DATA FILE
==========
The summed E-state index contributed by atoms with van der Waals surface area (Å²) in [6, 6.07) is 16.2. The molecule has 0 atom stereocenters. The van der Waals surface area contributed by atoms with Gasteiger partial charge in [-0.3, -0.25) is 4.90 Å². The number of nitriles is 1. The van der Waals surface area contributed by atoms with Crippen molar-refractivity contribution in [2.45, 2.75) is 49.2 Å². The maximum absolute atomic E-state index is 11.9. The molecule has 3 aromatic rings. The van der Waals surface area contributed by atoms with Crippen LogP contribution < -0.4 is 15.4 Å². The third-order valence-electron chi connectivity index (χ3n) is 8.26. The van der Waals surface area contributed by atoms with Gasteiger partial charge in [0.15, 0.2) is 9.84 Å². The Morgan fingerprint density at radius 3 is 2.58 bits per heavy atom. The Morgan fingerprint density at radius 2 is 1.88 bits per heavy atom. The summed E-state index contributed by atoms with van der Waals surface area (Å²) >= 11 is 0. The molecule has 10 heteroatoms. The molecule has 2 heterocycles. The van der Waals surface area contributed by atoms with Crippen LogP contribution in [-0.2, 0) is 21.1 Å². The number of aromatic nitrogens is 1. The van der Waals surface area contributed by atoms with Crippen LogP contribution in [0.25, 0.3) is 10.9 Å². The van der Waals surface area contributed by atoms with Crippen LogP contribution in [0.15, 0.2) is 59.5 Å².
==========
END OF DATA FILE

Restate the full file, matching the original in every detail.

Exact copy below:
The summed E-state index contributed by atoms with van der Waals surface area (Å²) in [6, 6.07) is 16.2. The molecule has 0 atom stereocenters. The van der Waals surface area contributed by atoms with Gasteiger partial charge in [-0.3, -0.25) is 4.90 Å². The number of nitriles is 1. The van der Waals surface area contributed by atoms with Crippen molar-refractivity contribution in [2.45, 2.75) is 49.2 Å². The maximum absolute atomic E-state index is 11.9. The molecule has 3 aromatic rings. The van der Waals surface area contributed by atoms with Crippen LogP contribution < -0.4 is 15.4 Å². The third-order valence-electron chi connectivity index (χ3n) is 8.26. The van der Waals surface area contributed by atoms with Gasteiger partial charge in [0.15, 0.2) is 9.84 Å². The Morgan fingerprint density at radius 3 is 2.58 bits per heavy atom. The Morgan fingerprint density at radius 2 is 1.88 bits per heavy atom. The summed E-state index contributed by atoms with van der Waals surface area (Å²) >= 11 is 0. The molecule has 10 heteroatoms. The molecule has 2 heterocycles. The van der Waals surface area contributed by atoms with Crippen LogP contribution in [-0.2, 0) is 21.1 Å². The number of aromatic nitrogens is 1. The van der Waals surface area contributed by atoms with Crippen LogP contribution in [0.25, 0.3) is 10.9 Å². The van der Waals surface area contributed by atoms with Crippen LogP contribution in [0.15, 0.2) is 59.5 Å².